Having found a place like that (John 5:40,) you’ve compared the way that place speaks of life and coming to Jesus and the way John 6 speaks of life and coming to Jesus. And, lo and behold, we see that you prefer the way that John 5 puts it, and have thus determined that the view you don’t like, from John 6, must be wrong.

Actually, I was trying to harmonize the passages and not discard one in favor of the other. Thanks again for trying to read my mind. It is not about what view I like or dislike, but what view is accurate. I suppose Gordan would deny that Calvinists bring a lot of theological bias to the text of John 6.

2. Let me illustrate why this is a truly horrible way to study the Bible. Let’s say, as a Calvinist, I don’t like the insistence that John 3:16 shows that God loves every individual in the world. And so, I hunt around in my Bible for other places that speak of the world, until I come to 1 John 2:15, where it says, “If anyone loves the world, the love of the Father is not in him.””Eureka!” I shout. “Now I’ve got all those synergists dead to rights! They’ll never overcome this challenge from Scriptural fact, for I have proven that love for the world is really the opposite of God’s attitude!”Does it not immediately occur to you why that would be really dumb?

It is as dumb as it is irrelevant to the passages in John referring to coming to Christ, as we shall soon see.

I’m sure it does, Ben, but for our readers let me spell it out: To do that would be to ignore simple considerations of context. Any synergist would be totally correct to then come and rebuke me for being too stupid to see immediately that the passages are not talking about the same things. And that’s true, even though John 3:16 and 1 John 2:15 use the same key words, like “God” and “love.”

Back to the snide remarks about me thumbing through the concordance.

A very simple, surface reading would show me, if I had bothered enough to check, that different things are in view. Again, that’s true even though the same author uses the same key words: He’s still talking about different things. The only reason I would possibly fail to see that is if I was so ideologically blinded that I was willing to deal fast-and-loose with the Word of God so long as I got to prove my point with it. And shame on me.

All this is very interesting. I agree that the context is very important as well as the meaning of words. I appreciate your illustration.

3. Apprapos 1 and 2, you try to make your point here by citing a place where the same author uses the same key words, and you’ve simply assumed that the two different discussions are talking about the same thing.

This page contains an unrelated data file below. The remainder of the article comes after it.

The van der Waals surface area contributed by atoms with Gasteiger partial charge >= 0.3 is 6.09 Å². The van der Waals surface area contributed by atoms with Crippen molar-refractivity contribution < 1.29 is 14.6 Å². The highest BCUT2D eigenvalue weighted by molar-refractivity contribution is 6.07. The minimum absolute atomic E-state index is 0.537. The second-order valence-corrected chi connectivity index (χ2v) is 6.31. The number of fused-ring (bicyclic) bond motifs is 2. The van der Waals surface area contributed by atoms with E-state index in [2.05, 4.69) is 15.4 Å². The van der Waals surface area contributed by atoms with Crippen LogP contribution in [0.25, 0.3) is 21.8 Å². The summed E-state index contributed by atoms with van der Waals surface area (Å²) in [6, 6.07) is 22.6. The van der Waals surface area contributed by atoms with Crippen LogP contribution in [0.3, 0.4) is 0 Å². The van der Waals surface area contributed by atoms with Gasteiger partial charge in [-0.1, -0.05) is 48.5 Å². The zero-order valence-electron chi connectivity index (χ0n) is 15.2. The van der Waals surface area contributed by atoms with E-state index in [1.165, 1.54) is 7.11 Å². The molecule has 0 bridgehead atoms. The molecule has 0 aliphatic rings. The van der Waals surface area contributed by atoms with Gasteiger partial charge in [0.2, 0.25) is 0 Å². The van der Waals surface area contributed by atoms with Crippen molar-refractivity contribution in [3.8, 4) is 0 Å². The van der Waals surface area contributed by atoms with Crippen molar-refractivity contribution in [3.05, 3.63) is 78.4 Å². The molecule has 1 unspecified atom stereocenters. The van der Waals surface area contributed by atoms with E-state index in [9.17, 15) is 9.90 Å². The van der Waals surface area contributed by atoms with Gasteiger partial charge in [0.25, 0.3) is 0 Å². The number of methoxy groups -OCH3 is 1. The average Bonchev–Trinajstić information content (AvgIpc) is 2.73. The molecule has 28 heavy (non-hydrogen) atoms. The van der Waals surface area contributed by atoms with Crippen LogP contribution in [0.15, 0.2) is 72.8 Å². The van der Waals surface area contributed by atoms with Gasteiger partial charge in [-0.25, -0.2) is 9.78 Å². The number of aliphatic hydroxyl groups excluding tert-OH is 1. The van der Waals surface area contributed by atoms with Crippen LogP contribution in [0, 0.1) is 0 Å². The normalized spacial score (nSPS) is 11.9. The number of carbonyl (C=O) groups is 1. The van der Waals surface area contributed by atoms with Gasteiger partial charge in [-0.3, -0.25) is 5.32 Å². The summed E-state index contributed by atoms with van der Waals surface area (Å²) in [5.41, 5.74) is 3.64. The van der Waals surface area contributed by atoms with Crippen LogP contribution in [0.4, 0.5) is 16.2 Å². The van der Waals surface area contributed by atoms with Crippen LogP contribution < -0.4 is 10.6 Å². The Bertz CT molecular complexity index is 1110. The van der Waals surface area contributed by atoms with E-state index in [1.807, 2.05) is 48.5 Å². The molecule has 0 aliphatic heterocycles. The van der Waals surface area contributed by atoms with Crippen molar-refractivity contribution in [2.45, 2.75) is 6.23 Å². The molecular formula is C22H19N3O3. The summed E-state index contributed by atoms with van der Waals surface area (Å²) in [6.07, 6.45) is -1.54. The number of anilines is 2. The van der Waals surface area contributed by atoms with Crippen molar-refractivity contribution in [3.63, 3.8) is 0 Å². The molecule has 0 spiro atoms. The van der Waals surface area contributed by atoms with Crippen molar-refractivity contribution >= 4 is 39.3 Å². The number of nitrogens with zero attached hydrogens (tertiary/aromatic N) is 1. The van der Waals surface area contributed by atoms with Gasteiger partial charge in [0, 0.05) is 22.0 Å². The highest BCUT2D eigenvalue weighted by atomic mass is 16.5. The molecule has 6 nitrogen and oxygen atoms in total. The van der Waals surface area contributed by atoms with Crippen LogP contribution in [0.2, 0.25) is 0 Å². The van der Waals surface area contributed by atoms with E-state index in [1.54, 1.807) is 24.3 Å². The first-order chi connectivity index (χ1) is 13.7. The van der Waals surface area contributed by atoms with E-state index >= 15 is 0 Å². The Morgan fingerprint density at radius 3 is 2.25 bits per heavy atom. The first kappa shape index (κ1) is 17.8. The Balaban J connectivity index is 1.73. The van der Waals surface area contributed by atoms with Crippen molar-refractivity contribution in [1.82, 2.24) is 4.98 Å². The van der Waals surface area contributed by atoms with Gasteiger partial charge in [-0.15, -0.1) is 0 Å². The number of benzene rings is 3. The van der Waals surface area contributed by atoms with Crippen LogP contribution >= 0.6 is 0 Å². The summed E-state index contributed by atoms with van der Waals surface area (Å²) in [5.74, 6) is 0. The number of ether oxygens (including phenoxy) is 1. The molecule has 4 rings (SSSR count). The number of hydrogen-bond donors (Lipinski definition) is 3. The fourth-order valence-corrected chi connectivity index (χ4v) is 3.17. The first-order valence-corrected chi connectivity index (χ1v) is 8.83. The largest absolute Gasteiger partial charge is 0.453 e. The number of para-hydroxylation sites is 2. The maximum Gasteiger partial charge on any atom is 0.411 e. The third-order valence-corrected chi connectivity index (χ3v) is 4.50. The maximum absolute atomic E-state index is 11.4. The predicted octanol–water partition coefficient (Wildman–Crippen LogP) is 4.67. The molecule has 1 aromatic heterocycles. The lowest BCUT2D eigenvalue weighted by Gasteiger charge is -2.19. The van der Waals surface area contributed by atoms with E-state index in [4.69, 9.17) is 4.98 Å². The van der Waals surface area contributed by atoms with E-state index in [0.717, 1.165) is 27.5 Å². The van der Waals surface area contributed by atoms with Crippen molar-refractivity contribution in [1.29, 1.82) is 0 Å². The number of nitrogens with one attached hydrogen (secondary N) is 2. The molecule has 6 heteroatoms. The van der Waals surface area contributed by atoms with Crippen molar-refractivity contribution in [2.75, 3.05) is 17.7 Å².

Actually, I paid attention to context and the meaning of words just like you have so kindly recommended.

4. But is the assumption of 3 above warranted? The discussion in John 6 is about why some come to Jesus in faith and are saved, and some do not. The matter at hand in John 5 is the sin of the Jewish leaders, who had refused to listen to any of the witnesses that God sent to them. Though they both have in common the presence of sinful unbelief, they really are two different conversations. In John 6, Jesus is explaining to His disciples the “why” of faith, and in John 5, Jesus is rebuking the Jews for the fact of their unbelief.

This is where it might have helped Gordan to carefully read the accounts. Oops, I should be careful not to engage in the same mind reading tactics that Gordan seems so fond of, so I will assume that he did read the accounts but just came to different conclusions. Since I am the one on trial here, I guess it is up to me to demonstrate that I did pay attention to context and the meaning of words.

Gordan is quite right that these are two different conversations. That does not mean that there are not important parallels. In John 5 Jesus is in dialogue with unbelieving Jews. The same is true in John 6. In John 5 Jesus is addressing the unbelief of these Jews. The same is true of John 6. In John 5:33 Jesus tells these unbelieving Jews that His words are intended to save them. This is an important part of the conversation:

“But the testimony that I receive is not from man, but I say these things so that you may be saved.”

Jesus actually desires the salvation of these unbelieving Jews. He wants them to have life in Him. This is the beginning of the dialogue which will eventually lead us to the passage in question. He tells them in verse 38:

“You do not have His word abiding in you, for you do not believe Him whom He sent.”

The reason these Jews will not accept Jesus is because they are not in right relationship with the Father. They have not accepted the testimony of Scripture and are, therefore, unable to accept the living Word. Because they have rejected the Father, they cannot recognize the perfect revelation of the Father in Christ. Jesus further explains this in verses 44-47. The passage in dispute, however, is John 5:40:

“…and you are unwilling to come to me so that you may have life.”